The German automotive mogul – Porsche is implementing a project of additive production of engine pistons in one of its flagship sports cars – the Porsche 911 GT2 RS. The company cooperates in this sector with Mahle, a German manufacturer of car parts, and with Trumpf, a company offering technological solutions in the field of metal 3D printing.
This is not the first time Porsche has decided to use 3D printing in its manufacturing process. Earlier, this technology was used to produce spare parts for classic sports cars and prototypes. The company, seeing the potential of additive technology, decided to trust it again. Thanks to the implementation of the new technology it was possible to redesign the Porsche pistons.
This resulted in a reduction in the weight of the parts. The piston made on a 3D printer is 10% lighter than the same model made in the traditional way. What’s more, the pistons made in additive technology could be enriched with closed cooling channels, which could not be created in subtractive technologies.
Frank Ickinger, an employee of Porsche’s Advanced Drive Development Department, emphasizes the multitude of benefits resulting from the use of additive technologies in the automotive industry. The use of innovative, lighter pistons in the car structure allows to reduce the temperature load of the pistons, increase the engine speed and optimize combustion. As a result, the engine can generate more power, and thus – its efficiency increases.
Moving on to the production process of new pistons, they are created by laser fusing high-purity metallic powder in the metal fusion laser technology. In order to finally verify the quality of the pistons from 3D printers, measurement systems provided by Zeiss were used. The elements are subjected to high loads, therefore they must be reliable and durable at the highest level.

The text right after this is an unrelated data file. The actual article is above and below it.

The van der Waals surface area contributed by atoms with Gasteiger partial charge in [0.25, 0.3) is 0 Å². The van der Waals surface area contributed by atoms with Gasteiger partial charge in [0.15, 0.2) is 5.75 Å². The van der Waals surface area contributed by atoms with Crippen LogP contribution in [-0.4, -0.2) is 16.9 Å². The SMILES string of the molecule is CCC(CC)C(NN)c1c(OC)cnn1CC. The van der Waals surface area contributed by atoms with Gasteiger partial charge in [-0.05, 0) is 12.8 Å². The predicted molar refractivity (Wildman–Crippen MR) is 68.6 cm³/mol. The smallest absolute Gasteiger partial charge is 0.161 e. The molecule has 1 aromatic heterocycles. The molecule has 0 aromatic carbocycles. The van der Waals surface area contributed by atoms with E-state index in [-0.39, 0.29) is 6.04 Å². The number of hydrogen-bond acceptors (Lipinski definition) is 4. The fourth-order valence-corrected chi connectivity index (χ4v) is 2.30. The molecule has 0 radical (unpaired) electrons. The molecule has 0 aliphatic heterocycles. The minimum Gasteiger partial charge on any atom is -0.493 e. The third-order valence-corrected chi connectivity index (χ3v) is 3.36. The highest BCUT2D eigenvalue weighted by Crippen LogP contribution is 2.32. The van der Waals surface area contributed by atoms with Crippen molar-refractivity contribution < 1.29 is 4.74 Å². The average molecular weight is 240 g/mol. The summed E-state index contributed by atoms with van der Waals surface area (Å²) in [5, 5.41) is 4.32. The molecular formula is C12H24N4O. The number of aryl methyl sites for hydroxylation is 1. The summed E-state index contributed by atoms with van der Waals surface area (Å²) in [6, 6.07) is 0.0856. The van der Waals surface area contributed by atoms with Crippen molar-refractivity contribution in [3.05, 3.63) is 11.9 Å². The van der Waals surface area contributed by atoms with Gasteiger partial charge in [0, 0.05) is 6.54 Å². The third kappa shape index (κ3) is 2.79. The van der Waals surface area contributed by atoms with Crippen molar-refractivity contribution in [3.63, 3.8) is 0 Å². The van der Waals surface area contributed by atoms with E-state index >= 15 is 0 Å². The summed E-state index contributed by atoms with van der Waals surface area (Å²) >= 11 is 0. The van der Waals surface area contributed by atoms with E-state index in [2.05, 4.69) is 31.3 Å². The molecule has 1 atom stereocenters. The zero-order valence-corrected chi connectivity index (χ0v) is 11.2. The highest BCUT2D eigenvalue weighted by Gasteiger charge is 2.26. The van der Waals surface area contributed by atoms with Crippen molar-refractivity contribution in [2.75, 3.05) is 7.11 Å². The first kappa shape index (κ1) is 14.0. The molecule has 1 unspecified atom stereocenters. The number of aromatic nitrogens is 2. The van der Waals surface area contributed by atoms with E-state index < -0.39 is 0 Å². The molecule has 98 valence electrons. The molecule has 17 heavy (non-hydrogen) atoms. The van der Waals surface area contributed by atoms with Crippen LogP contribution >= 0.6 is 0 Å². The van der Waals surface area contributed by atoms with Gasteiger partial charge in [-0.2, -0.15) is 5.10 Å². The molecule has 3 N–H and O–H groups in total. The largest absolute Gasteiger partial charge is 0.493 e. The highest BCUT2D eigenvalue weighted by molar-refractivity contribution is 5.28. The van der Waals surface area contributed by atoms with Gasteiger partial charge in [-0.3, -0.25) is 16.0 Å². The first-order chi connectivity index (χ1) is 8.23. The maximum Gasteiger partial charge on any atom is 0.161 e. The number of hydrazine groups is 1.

In addition to the innovative pistons for the 911 GT2 RS, Porsche has recently also presented a modern full seat dedicated to the 718 and 911 series. The backrest and the cushion of the seat are made in additive technology. The seat has a hardness adjustment function, so that the customer can personalize the chair for comfort.
Michael Steiner, member of the Porsche R&D Board of Directors, says that the car seat is the interface between the vehicle and the human being, so adapting it to the driver’s needs is essential for precise driving of particularly sporty cars.
Porsche also uses 3D printing to manufacture spare parts for vintage car models that are no longer available. For example, the company currently uses 3D printing technology to produce the clutch lever on the Porsche 959.